How to Hire and Manage Millennials

The addition of millennial generation can make it difficult to manage cross-generational offices. While millennials offer great potential, they also demand new management practices not seen in the work place before. However, it is crucial to learn how to attract and retain the generation of professionals who will be the future of your organization.

Hiring


Be quick: Millennials have been raised in the digital world, which gives them instant information as quickly as their fingers can move across the keyboard. Do not hesitate to make an offer if you meet someone who impresses you, has all of the credentials, comes highly recommended, and fits your company culture. Millennials are moving very quickly in the current market, and they are not going to wait for a “maybe” if they get a “yes” from another company.

Keep your target market in mind: According to a PwC study, millennials place a greater importance on feeling appreciated and supported, working in a team environment, and having flexibility in when/where they work, in contrast to previous generations, which rated salary and development opportunities higher. Make sure you are selling the correct benefits to your millennial hires. Find out what is important to them first – do not have the same pitch for each potential employee.

Managing


Provide feedback:  Millennials respond best when there is constant approval. And while this may seem exhausting to people from other generations, remember that compliments are free. Therefore, this is one of the cheapest ways to keep this generation of employees happy and motivated.

When giving negative feedback, have it be constructive and detailed. Strike a balance by adding in positive aspects of their work as well.

Develop skills through training: Give your employees room to grow so that they do not become stagnant in their current roles. Many millennials approach learning as a lifelong process. Support that mindset, and you will come out with a stronger employee base.

What to train:

  • Minimize the basics – If the first topic you go over in training is how to create a new word document, your audience will become bored and stop listening well before you get to the important training subjects. Train toward a technologically aware audience to keep them more engaged.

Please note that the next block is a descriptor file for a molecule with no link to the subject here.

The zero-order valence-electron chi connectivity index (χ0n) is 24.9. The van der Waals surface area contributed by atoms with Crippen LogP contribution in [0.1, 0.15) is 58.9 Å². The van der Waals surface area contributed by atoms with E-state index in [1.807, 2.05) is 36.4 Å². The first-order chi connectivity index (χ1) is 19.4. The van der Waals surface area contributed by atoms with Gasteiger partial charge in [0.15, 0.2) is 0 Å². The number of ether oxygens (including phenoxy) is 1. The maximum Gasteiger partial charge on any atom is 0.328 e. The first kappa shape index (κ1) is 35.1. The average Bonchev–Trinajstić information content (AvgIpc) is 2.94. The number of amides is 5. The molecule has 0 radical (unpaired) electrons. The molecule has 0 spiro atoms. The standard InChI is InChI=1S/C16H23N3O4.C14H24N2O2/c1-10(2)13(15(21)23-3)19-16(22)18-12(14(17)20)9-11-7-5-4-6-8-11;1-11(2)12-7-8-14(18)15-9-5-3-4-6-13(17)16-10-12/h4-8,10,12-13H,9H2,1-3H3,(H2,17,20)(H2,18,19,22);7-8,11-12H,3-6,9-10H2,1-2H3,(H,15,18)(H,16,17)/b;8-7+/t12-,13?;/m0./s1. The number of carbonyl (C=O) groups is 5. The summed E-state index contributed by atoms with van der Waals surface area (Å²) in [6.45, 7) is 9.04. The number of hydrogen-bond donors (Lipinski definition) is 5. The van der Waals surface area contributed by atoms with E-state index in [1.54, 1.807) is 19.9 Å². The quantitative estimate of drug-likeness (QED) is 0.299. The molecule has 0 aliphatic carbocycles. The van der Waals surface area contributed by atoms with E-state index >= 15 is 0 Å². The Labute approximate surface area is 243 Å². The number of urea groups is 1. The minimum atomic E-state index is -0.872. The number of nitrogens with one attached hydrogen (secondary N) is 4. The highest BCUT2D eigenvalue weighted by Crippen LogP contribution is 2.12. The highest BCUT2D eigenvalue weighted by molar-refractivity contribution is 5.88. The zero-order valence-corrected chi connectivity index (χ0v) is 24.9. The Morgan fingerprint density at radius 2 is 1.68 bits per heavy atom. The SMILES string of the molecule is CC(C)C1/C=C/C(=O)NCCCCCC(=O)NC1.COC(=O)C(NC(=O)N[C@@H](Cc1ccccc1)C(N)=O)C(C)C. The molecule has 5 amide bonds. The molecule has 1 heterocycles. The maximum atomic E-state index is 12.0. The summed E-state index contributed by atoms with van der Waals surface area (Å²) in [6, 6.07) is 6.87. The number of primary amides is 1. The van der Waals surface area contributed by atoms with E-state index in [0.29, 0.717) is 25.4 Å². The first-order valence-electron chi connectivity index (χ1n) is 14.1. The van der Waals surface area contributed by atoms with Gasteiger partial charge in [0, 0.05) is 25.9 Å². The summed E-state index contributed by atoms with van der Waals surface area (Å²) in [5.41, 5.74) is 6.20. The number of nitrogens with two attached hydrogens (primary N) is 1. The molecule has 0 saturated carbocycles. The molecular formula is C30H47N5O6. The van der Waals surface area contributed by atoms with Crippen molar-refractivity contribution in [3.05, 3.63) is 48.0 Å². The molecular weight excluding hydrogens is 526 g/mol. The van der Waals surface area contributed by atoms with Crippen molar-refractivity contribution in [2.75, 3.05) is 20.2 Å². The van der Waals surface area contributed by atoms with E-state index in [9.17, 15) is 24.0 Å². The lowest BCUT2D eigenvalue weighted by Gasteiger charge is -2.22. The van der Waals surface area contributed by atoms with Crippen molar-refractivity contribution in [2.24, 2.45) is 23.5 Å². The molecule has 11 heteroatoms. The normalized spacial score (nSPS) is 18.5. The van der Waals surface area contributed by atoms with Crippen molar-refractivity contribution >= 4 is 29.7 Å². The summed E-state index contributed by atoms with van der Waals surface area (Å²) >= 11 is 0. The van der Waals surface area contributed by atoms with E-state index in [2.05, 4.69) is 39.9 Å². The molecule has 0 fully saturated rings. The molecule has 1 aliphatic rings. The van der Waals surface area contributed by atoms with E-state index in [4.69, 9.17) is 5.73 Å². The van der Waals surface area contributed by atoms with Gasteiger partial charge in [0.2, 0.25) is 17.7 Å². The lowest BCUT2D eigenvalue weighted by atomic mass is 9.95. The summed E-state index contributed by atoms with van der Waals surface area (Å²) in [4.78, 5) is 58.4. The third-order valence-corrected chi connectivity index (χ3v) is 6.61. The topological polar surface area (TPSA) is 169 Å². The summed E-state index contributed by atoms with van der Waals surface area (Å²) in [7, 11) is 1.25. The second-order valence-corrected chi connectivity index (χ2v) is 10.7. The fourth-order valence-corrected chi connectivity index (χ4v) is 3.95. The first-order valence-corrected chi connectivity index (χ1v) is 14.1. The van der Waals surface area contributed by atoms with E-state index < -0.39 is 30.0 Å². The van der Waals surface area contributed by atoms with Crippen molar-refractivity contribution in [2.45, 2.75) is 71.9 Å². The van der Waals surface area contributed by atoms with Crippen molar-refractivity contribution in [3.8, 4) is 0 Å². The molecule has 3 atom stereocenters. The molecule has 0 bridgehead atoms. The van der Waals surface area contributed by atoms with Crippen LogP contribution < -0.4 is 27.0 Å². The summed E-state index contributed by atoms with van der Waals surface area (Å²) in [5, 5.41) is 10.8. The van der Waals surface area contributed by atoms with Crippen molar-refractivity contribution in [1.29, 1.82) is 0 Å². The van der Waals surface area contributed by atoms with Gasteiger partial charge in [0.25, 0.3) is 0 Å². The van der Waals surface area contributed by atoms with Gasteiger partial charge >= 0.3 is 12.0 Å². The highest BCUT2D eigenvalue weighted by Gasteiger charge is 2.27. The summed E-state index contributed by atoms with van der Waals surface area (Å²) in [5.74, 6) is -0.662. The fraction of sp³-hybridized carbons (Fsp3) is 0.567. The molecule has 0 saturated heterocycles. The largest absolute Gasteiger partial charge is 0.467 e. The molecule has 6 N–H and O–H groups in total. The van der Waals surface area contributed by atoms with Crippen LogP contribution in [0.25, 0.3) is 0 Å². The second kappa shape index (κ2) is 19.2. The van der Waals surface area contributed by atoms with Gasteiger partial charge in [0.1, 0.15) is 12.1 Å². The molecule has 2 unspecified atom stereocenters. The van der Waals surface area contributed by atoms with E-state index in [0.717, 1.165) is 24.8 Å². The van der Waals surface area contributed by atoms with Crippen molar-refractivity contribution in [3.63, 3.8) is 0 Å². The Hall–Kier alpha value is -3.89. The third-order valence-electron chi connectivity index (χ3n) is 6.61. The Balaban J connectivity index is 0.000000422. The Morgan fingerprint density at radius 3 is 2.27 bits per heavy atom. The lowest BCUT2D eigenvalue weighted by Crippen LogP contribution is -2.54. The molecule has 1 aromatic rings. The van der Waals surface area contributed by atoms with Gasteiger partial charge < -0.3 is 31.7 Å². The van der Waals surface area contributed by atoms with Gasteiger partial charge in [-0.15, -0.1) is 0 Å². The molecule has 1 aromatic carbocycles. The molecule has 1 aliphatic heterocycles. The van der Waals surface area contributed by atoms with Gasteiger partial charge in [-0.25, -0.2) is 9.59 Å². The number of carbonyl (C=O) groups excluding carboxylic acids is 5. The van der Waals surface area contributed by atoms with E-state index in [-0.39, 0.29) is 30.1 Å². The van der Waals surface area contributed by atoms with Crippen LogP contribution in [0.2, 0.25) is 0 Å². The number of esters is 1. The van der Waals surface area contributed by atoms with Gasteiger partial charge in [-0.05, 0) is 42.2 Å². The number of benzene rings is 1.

• Keep training experiential – Give them practical examples of work they might be doing whenever possible.  

Think “contribution,” not “productivity”: While millennials have the capacity to be extremely productive through their ability to multitask and technical proficiency, they prefer to think of their work in terms of how they are contributing to an overall goal. This plays to their strength of being team players who are a part of a larger whole, and will most likely get the maximum output from your employees. 

Enable flexibility for work-life balance: Work-life balance does not always mean the job ends at five for this generation. More important to them is the ability to regulate their own schedule to work when and where they feel most productive. If possible in your work environment, give your employees more control over their work hours while maintaining deadlines and expectations.

Energize the team: Create an appealing environment within your office that focuses on group interaction to attract millennials. Create contests for the group, send people to events, or give public accolades for working together. By creating a team that appreciates each other and works together, you will create a cohesive unit that will stay longer to remain in an environment that they enjoy. Make sure to advertise your events on social media to further attract Millennials.

Emphasize the importance of ideas: Millennials struggle to see hierarchies and their importance to the overall success of the organization. Place value on their ideas, and give them input on significant decisions that have an impact. They strive to be heard and can bring refreshing views if given the chance. Consider reverse mentorships to introduce or reinforce this concept.

Benefits for Employers


Promote brand advocacy: A satisfied millennial employee has no problem sharing how they feel on social media, and can greatly improve your brand perception. However, know that bad news travels just as quickly.

Manage quality employees: The reward of hiring good employees is being able to manage good employees. Take time to evaluate your recruitment, interview, and on-boarding processes to build a stronger employee base with people who are engaged and work hard.

Interested in learning more?

Contact Jennifer Pearce at Jennifer@citystaffdc.com or (202) 861-4200